Cornell virologist to study genetic mutation in avian flu virus at Australian biosecurity lab

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A CSIRO scientist handles the SARS virus wearing a full biosafety suit.

ITHACA, N.Y. -- Next April, Cornell virologist Karel Schat will travel to Australia, not for a cold glass of Foster's beer in the outback but to study a disturbing genetic mutation in the avian flu virus at a high-security disease center for six months.

Schat will be seeking the answer to a vital question: Does this mutation increase the virus's virulence? He will be doing this work in Australia because there are no high-containment disease centers in the northeastern United States that permit handling of the highly pathogenic avian flu virus. Australia is also located along migratory paths for birds from Asia that could be carrying the virus.

Schat, a professor of avian virology and immunology at the College of Veterinary Medicine, next year will be "down under" April through June and October through December, wearing a full biosafety suit at the Australian Animal Health Laboratory, a wing of the Commonwealth Scientific and Industrial Research Organization (CSIRO) in Geelong, Victoria.

In collaboration with the U.S. Centers for Disease Control's influenza branch, which will supply the virus samples, Schat will study an observed change in a gene in the highly virulent avian influenza H5N1 virus and how that change influences the virus's virulence in chickens and ducks.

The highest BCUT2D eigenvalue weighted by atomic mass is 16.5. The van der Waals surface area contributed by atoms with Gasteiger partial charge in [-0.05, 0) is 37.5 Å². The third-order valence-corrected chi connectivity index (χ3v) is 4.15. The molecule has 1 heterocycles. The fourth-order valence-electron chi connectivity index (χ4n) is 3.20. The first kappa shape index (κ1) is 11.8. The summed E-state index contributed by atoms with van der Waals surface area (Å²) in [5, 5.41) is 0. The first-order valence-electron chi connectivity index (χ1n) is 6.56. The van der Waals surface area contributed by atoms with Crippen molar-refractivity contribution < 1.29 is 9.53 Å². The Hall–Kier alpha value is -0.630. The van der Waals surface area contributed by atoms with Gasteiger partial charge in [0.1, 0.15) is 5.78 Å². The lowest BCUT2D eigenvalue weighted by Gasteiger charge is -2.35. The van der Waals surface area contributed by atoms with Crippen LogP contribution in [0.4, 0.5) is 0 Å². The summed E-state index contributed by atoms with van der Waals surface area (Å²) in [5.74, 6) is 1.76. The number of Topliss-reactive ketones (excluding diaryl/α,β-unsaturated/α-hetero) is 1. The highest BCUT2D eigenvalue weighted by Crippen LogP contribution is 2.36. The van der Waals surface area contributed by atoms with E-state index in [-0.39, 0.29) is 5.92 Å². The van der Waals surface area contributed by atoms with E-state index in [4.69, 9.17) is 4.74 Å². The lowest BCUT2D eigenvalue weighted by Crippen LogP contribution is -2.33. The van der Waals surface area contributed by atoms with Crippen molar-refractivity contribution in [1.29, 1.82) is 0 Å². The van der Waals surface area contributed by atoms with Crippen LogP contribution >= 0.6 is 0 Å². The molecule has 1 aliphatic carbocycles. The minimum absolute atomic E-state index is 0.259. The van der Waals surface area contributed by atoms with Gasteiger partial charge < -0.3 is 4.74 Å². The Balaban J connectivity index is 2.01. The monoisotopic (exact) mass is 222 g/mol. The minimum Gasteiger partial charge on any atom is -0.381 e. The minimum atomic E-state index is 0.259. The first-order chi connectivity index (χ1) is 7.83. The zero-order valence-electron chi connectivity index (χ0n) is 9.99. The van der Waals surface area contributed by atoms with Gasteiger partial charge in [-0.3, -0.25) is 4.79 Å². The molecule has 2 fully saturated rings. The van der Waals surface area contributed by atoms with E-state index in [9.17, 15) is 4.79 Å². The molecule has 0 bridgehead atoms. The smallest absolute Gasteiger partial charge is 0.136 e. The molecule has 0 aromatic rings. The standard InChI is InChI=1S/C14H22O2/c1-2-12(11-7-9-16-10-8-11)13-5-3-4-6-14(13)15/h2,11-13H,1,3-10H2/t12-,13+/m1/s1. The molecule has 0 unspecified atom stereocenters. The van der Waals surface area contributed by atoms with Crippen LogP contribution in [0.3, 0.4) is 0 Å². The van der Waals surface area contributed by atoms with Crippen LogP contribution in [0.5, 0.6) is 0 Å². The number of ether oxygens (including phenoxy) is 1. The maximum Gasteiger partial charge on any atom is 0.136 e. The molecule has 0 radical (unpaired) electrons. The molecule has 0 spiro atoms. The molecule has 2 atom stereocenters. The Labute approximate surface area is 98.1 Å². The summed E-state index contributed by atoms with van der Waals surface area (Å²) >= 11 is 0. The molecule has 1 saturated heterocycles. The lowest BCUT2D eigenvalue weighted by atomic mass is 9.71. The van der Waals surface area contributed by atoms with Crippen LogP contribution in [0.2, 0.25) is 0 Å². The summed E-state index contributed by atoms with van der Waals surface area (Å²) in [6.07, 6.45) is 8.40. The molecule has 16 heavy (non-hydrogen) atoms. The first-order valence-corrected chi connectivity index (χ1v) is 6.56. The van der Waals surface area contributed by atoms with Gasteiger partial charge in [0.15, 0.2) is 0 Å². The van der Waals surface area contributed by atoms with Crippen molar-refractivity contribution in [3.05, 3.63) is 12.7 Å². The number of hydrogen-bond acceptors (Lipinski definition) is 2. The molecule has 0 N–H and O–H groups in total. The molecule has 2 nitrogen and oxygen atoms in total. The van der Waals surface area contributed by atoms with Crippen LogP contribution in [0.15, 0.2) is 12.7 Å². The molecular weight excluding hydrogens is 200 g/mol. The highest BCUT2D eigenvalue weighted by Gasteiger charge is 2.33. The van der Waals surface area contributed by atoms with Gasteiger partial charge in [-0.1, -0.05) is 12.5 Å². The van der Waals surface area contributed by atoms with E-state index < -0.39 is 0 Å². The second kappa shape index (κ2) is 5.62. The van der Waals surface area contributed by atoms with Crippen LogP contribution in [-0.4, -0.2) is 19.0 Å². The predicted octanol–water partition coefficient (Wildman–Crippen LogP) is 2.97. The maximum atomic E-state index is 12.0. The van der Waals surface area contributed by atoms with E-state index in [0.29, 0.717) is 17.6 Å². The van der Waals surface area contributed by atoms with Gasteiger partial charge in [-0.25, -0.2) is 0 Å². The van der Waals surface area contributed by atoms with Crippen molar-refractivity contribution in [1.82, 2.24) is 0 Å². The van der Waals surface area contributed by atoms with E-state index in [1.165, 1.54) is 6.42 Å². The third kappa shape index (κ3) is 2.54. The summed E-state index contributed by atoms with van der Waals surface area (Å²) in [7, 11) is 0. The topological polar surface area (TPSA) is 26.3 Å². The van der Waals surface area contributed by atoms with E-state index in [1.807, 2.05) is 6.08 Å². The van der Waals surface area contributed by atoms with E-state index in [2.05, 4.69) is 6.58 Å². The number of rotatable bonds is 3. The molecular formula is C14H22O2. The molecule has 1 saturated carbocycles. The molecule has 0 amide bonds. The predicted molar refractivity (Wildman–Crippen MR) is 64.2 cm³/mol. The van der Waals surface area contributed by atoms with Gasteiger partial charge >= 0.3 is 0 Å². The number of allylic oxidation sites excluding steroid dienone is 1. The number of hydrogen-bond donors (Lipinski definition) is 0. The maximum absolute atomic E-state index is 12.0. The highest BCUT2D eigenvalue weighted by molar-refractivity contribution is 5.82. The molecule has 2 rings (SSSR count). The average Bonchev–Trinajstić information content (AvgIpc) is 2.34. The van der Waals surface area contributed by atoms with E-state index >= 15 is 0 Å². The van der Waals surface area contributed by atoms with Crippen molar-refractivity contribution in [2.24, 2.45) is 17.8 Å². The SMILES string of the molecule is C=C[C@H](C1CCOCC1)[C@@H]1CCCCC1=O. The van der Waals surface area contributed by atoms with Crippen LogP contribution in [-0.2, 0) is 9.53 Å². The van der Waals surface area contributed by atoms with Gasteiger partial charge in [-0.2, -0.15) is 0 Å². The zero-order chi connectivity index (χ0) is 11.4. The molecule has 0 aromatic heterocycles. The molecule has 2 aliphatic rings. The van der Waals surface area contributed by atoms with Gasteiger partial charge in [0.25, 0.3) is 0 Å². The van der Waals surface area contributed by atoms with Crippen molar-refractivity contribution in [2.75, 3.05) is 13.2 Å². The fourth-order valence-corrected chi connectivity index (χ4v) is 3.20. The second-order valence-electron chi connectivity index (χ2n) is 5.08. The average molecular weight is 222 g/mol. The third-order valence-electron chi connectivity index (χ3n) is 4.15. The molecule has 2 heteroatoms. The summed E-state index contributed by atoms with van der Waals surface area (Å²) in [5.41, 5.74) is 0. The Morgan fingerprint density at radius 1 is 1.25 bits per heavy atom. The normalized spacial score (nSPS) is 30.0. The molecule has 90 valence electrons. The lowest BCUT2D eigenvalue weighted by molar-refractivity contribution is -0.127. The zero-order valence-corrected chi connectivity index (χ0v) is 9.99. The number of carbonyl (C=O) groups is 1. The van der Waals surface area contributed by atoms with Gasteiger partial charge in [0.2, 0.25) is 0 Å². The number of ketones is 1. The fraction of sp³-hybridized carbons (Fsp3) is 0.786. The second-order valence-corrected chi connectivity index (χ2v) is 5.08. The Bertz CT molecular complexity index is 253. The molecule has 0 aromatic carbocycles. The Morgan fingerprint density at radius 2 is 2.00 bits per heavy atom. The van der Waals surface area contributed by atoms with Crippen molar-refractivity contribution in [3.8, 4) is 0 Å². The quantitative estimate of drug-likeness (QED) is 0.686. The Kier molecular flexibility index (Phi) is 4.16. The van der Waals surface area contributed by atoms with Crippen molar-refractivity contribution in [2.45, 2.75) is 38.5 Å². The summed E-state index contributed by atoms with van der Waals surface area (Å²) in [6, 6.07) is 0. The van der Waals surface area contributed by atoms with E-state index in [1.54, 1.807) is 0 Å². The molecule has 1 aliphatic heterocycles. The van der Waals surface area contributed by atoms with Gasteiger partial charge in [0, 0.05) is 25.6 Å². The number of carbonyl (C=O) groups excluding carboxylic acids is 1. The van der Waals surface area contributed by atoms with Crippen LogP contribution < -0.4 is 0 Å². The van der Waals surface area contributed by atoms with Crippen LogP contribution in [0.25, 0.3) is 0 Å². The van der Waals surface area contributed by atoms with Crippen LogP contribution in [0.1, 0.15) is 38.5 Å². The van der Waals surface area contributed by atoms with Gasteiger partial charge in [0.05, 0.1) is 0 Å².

When researchers isolated the virus in the chickens that specifically infected humans in Asia, they found that its RNA, which is involved in copying the virus's genes, had produced an amino acid called glutamic acid. But when the same virus was isolated in humans after passing through human cells and making copies of its genetic material, the RNA substituted another amino acid called lysine in place of glutamic acid in about half the cases.

In China this year, barheaded geese had high rates of mortality when infected by the form of the virus with the lysine shift, while they survived the H5N1 with glutamic acid.

"The question I will ask is whether that difference is an important change to shift the pathogenicity of the virus," said Schat.

He will be researching whether the mutation that leads to lysine production has an effect on ducks and chickens; whether the virus changes again once it is reintroduced to birds; and whether birds can become vectors by carrying forms of the virus that infect mammals, including, of course, humans.

CSIRO will fund Schat's salary during his time in Australia.